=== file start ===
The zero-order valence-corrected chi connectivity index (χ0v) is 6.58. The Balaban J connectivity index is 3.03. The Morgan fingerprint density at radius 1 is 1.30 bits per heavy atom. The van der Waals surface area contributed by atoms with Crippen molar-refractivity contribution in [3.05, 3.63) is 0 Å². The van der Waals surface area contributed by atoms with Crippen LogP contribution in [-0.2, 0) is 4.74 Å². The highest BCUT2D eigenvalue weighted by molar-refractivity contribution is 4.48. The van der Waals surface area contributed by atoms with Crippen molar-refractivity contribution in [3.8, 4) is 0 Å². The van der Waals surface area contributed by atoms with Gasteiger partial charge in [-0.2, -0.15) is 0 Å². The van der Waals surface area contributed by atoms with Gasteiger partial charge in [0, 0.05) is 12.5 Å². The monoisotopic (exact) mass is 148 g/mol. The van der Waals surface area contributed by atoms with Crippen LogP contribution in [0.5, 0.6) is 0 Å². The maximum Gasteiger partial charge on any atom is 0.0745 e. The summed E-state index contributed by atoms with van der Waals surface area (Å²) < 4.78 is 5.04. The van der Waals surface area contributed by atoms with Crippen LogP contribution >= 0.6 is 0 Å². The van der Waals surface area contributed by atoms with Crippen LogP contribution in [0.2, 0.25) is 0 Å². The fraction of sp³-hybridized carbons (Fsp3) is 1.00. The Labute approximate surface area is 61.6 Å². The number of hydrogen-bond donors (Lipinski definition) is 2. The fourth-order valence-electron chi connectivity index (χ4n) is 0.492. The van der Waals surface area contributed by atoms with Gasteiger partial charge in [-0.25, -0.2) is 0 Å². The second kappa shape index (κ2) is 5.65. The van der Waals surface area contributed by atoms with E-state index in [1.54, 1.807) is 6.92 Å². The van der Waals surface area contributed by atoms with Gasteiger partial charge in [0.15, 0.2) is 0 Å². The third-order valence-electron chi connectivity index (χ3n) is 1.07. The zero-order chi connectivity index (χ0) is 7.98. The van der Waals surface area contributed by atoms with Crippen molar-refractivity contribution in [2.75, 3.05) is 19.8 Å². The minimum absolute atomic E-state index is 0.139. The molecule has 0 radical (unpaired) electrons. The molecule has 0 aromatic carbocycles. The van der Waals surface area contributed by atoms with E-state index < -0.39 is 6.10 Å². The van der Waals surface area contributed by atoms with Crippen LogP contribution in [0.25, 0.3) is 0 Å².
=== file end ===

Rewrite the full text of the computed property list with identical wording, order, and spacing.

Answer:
The zero-order valence-corrected chi connectivity index (χ0v) is 6.58. The Balaban J connectivity index is 3.03. The Morgan fingerprint density at radius 1 is 1.30 bits per heavy atom. The van der Waals surface area contributed by atoms with Crippen molar-refractivity contribution in [3.05, 3.63) is 0 Å². The van der Waals surface area contributed by atoms with Crippen LogP contribution in [-0.2, 0) is 4.74 Å². The highest BCUT2D eigenvalue weighted by molar-refractivity contribution is 4.48. The van der Waals surface area contributed by atoms with Crippen molar-refractivity contribution in [3.8, 4) is 0 Å². The van der Waals surface area contributed by atoms with Gasteiger partial charge in [-0.2, -0.15) is 0 Å². The van der Waals surface area contributed by atoms with Gasteiger partial charge in [0, 0.05) is 12.5 Å². The monoisotopic (exact) mass is 148 g/mol. The van der Waals surface area contributed by atoms with Crippen LogP contribution in [0.5, 0.6) is 0 Å². The maximum Gasteiger partial charge on any atom is 0.0745 e. The summed E-state index contributed by atoms with van der Waals surface area (Å²) < 4.78 is 5.04. The van der Waals surface area contributed by atoms with Crippen LogP contribution >= 0.6 is 0 Å². The van der Waals surface area contributed by atoms with Crippen LogP contribution in [0.2, 0.25) is 0 Å². The fraction of sp³-hybridized carbons (Fsp3) is 1.00. The Labute approximate surface area is 61.6 Å². The number of hydrogen-bond donors (Lipinski definition) is 2. The fourth-order valence-electron chi connectivity index (χ4n) is 0.492. The van der Waals surface area contributed by atoms with Gasteiger partial charge in [-0.25, -0.2) is 0 Å². The second kappa shape index (κ2) is 5.65. The van der Waals surface area contributed by atoms with E-state index in [1.54, 1.807) is 6.92 Å². The van der Waals surface area contributed by atoms with Gasteiger partial charge in [0.15, 0.2) is 0 Å². The third-order valence-electron chi connectivity index (χ3n) is 1.07. The zero-order chi connectivity index (χ0) is 7.98. The van der Waals surface area contributed by atoms with Crippen molar-refractivity contribution in [2.75, 3.05) is 19.8 Å². The minimum absolute atomic E-state index is 0.139. The molecule has 0 radical (unpaired) electrons. The molecule has 0 aromatic carbocycles. The van der Waals surface area contributed by atoms with E-state index < -0.39 is 6.10 Å². The van der Waals surface area contributed by atoms with Crippen LogP contribution in [0.25, 0.3) is 0 Å².